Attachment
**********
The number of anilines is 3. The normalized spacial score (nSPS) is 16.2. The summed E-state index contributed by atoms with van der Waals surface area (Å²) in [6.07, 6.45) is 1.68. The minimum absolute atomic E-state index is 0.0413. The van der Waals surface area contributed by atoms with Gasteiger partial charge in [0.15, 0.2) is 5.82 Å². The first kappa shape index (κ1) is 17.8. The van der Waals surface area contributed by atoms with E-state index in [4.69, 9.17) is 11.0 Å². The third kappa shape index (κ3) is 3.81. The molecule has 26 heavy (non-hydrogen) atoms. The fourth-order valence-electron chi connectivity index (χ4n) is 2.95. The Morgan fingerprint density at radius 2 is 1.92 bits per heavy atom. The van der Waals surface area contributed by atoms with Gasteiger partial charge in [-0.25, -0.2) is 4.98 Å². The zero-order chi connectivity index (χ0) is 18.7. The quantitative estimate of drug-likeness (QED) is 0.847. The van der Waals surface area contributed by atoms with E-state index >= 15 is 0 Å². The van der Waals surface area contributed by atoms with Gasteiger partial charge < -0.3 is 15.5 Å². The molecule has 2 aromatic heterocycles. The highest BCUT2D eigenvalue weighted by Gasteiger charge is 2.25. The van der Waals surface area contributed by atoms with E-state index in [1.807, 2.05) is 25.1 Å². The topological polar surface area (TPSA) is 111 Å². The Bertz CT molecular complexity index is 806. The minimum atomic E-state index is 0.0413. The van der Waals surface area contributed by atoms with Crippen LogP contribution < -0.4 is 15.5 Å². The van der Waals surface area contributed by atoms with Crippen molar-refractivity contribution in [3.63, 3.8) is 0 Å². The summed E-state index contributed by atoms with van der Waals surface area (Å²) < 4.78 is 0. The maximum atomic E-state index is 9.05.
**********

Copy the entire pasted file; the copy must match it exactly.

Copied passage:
The number of anilines is 3. The normalized spacial score (nSPS) is 16.2. The summed E-state index contributed by atoms with van der Waals surface area (Å²) in [6.07, 6.45) is 1.68. The minimum absolute atomic E-state index is 0.0413. The van der Waals surface area contributed by atoms with Gasteiger partial charge in [0.15, 0.2) is 5.82 Å². The first kappa shape index (κ1) is 17.8. The van der Waals surface area contributed by atoms with E-state index in [4.69, 9.17) is 11.0 Å². The third kappa shape index (κ3) is 3.81. The molecule has 26 heavy (non-hydrogen) atoms. The fourth-order valence-electron chi connectivity index (χ4n) is 2.95. The Morgan fingerprint density at radius 2 is 1.92 bits per heavy atom. The van der Waals surface area contributed by atoms with Gasteiger partial charge in [-0.25, -0.2) is 4.98 Å². The zero-order chi connectivity index (χ0) is 18.7. The quantitative estimate of drug-likeness (QED) is 0.847. The van der Waals surface area contributed by atoms with E-state index >= 15 is 0 Å². The van der Waals surface area contributed by atoms with Gasteiger partial charge < -0.3 is 15.5 Å². The molecule has 2 aromatic heterocycles. The highest BCUT2D eigenvalue weighted by Gasteiger charge is 2.25. The van der Waals surface area contributed by atoms with E-state index in [1.807, 2.05) is 25.1 Å². The topological polar surface area (TPSA) is 111 Å². The Bertz CT molecular complexity index is 806. The minimum atomic E-state index is 0.0413. The van der Waals surface area contributed by atoms with Crippen LogP contribution < -0.4 is 15.5 Å². The van der Waals surface area contributed by atoms with Crippen molar-refractivity contribution in [3.63, 3.8) is 0 Å². The summed E-state index contributed by atoms with van der Waals surface area (Å²) < 4.78 is 0. The maximum atomic E-state index is 9.05.